I was at my lowest personally and professionally. It was 2004, I had just been fired and didn’t know what to do with myself. My entire identity had been wrapped up in being a coach. It was who I was not just what I did.
I was a train wreck; too embarrassed to leave the house, drinking alone during the day, I sat in my recliner for days (literally) and wasn’t showering. My own family didn’t want to be around me, my dog even avoided me. I couldn’t blame them, I wasn’t a very nice person and besides I was probably starting to smell.
Upon my wife’s advice, I hired a coach. Her name was Connie and early in my work with her she made a suggestion that made a profound difference in my life. She encouraged me to “move through the open doors in life”. Connie helped me re-frame my situation. Things that I thought were happening “to me”, in reality were happening “for me”. She helped me learn to listen to the market. At a time when I thought the “market” wasn’t being real kind to me.
Coach Connie showed me all the transferable skills that 12 years of leadership experience in higher education gave me that I could bring to the marketplace in another field. Actually she didn’t show me, she got me to show myself. (Good coaches do that) With her help, I parlayed those skills into a job working for ESPN Radio hosting an evening drive talk show in the Carolinas and serving as the station’s sales manager. Going into that position I had convinced myself nothing could possibly take the place of coaching, the thrill of victory, the competition in recruiting and let’s face it the status and perks it afforded you were pretty good too. I was holding on too tight to the past.
I couldn’t have been more wrong about that door I moved through. I wasn’t coaching athletes but I was still coaching, leading and motivating people. It was an opportunity to touch even more lives. It was hard work and I often had no idea what I was doing but damn it was fun. That open door also helped me re-prioritize and find more balance.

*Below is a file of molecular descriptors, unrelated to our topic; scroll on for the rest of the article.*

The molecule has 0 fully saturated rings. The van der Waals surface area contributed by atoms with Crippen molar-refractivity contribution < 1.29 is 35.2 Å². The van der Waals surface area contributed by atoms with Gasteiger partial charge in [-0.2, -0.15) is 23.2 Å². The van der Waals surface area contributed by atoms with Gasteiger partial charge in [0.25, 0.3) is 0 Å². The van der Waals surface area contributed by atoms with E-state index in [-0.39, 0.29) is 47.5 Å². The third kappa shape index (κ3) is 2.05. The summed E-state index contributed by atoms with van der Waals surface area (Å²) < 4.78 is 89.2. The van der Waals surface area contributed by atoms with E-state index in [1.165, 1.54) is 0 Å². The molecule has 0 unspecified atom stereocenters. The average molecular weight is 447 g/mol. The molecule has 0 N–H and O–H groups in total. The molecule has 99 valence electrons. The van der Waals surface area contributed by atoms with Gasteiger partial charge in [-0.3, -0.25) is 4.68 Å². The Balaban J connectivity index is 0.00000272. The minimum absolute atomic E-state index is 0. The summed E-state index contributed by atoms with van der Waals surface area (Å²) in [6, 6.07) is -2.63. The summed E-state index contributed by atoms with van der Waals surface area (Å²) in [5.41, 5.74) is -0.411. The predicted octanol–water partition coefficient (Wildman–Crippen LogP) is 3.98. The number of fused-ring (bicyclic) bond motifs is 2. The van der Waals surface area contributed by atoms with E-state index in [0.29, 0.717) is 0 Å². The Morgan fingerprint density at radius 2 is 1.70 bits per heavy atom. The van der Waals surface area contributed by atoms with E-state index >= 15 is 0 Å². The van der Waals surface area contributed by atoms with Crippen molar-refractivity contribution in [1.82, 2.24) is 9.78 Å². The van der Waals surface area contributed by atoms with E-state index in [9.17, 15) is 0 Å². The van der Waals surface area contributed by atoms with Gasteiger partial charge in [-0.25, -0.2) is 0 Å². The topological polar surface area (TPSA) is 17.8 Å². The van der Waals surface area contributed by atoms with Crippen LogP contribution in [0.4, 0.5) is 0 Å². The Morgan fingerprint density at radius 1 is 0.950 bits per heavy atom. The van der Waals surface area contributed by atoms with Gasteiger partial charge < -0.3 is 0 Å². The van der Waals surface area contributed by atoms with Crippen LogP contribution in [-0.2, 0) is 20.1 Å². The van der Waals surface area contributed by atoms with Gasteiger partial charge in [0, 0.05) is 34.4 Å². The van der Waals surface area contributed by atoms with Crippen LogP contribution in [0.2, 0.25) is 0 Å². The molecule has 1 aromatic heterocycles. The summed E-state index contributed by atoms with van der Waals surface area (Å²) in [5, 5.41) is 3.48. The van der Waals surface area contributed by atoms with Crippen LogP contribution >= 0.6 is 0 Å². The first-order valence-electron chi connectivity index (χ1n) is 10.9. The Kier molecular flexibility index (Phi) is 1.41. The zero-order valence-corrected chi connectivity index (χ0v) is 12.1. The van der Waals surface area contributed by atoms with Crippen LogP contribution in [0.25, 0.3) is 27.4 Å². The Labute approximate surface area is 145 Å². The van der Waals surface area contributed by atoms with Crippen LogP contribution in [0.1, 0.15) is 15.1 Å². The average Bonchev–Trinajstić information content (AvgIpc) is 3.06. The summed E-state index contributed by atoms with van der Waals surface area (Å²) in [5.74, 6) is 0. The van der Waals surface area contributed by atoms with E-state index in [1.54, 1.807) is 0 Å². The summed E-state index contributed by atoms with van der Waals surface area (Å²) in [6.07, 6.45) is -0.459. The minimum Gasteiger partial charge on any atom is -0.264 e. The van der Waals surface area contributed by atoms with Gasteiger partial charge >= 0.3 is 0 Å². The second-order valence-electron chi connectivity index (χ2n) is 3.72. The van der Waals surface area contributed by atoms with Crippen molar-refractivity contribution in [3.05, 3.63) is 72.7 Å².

Several years later, when we moved to Maine my career in broadcasting was cut short by my employer Clear Channel selling off all their small market radio stations. My new coach, Barbara gave me the same advice Connie had back in North Carolina. Practically the exact same words, “move through the open doors”. I did and I found the same thing I found back in 2004, an opportunity to broaden my reach and touch even more lives with what I do today. But only because I moved through the open doors.
I share this with you because all too often I see people who are just like I was in 2004. People willfully holding on too tight to a season of life that has ended.
There are seasons to everything we do and often we are called into a new season of our lives. We need to be willing to move through that open door, it may mean a bigger, better season of life.
Consider what happens when you hold on too tight in sports.
Grip the ball too tight, you lose control and throw a lousy pitch. Clutch the bat too tight and you hurt your chances of getting a hit.
So often we fight, against our better judgment to “make things happen” and try to impose our will instead of letting things happen. I’m not suggesting you allow yourself to become a victim but what I am suggesting is that instead of viewing a situation as happening “to you” perhaps that situation is actually happening “for you”.
Willingness trumps willfulness. When we’re willful we often hold on so tight it becomes counterproductive. Willingness is the idea of “trying softer”, trusting yourself and having faith things will work out.
What locked doors are you gripping too tight on that just won’t open and are making you miserable? What open doors are you ignoring that might lead to the next season of your life being even better than the last? Maybe it’s not a career change but reinventing yourself, evolving and finding a better way in your current profession.
Instead of using willfulness and trying to make something happen that just wasn’t meant to happen, try using willingness and realize that sometimes closed doors are closed for a reason. That reason is to keep you out for your own good.
Thanks to my coaches, Connie and Barbara, I continue to move through the open doors in my life. I’ve come to the realization that it’s far more productive and life’s too short to do it any other way. I hope you’ll do the same.